"The present invention also provides for methods for detecting changes in pressure in an immersion medium, such as a liquid or gas, or in a solid (collectively media or medium), the method comprising: contacting the medium with a fiber optic, wherein said fiber optic integrated with a light source and a detector, and wherein said fiber optic has a diameter of less than 10 .mu.m at an immersion surface contact of the fiber; providing a thin layer of material on the immersion surface contact, wherein said thin layer of material is of a thickness in a range of from about 2 nm to about 10 nm; and detecting Fresnel back reflections from the immersion end of the fiber.
"Also provided are methods of making a device for detecting acoustic waves in an immersion medium such as a liquid, gas, or solid, comprising: providing an optical fiber having a core diameter at an immersion surface contact of less than about 10 .mu.m; and depositing on said immersion contact surface of the fiber a layer of material having a thickness of from about 2 nm to about 10 nm.
"The general description and the following detailed description are exemplary and explanatory only and are not restrictive of the invention, as defined in the appended claims. Other aspects of the present invention will be apparent to those skilled in the art in view of the detailed description of the invention as provided herein.
BRIEF DESCRIPTION OF THE DRAWINGS
"The summary, as well as the following detailed description, is further understood when read in conjunction with the appended drawings. For the purpose of illustrating the invention, there are shown in the drawings exemplary embodiments of the invention; however, the invention is not limited to the specific methods, compositions, and devices disclosed. In addition, the drawings are not necessarily drawn to scale. In the drawings:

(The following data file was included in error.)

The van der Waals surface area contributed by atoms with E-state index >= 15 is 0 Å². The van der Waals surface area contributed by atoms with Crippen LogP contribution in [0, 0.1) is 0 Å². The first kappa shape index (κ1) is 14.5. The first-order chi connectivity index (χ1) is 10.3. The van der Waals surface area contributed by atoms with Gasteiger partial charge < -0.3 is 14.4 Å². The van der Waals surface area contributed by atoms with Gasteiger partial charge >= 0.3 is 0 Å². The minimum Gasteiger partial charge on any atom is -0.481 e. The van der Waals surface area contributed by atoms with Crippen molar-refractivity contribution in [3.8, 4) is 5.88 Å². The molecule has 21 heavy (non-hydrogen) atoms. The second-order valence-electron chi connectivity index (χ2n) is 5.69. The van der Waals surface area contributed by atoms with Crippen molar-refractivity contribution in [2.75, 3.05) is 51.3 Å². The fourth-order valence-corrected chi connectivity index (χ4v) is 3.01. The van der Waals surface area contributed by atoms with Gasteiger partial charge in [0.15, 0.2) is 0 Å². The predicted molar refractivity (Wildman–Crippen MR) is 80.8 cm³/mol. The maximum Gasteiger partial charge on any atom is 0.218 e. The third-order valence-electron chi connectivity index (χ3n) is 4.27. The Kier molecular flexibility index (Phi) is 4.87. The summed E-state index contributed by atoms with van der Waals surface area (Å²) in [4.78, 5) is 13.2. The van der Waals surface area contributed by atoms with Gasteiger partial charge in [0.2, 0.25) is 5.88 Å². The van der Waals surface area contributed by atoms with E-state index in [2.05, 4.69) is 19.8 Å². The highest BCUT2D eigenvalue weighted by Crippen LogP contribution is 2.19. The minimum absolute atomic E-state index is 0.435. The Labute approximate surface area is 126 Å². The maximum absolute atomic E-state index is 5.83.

"FIG. 1 depicts an example of a prior art fiber optic hydrophone.
"FIG. 2 depicts an example embodiment of an experimental setup of the present invention.
"FIG. 3 depicts examples of fiber optic hydrophone immersion surface contact geometries.
"FIGS. 4(a), (b), ©, (d), (e) and (f) depict a series of immersion surface contacts and different associated geometries. FIGS. 4(a)-(b) depict a fiber with a straight cleaved immersion end, FIGS. 4©-(d) depict a fiber with a cylindrically etched immersion end, and FIGS. 4(e)-(f) depict a fiber with a tapered immersion end.
"FIG. 5 depicts a previous model suggesting that there was no improvement in hydrophone sensitivity for a coating thicknesses for gold of less than about 30 nm.
"FIG. 6 depicts surprisingly good experimental results for sensitivity of a fiber optic hydrophone with thin layers of gold on the immersion end of the fiber.
"FIGS. 7(a) and (b) depict the sensitivity effects of core diameter in an example embodiment of a cylindrically etched fiber and the sensitivity effects of taper angle in an example embodiment. The units on the left side of the graph would show a relative improvement in sensitivity in dB and exists as an example."
For more information, see this patent application: Daryoush, Afshin S.; Lewin, Peter A.; Minasamudram,
Keywords for this news article include: Patents.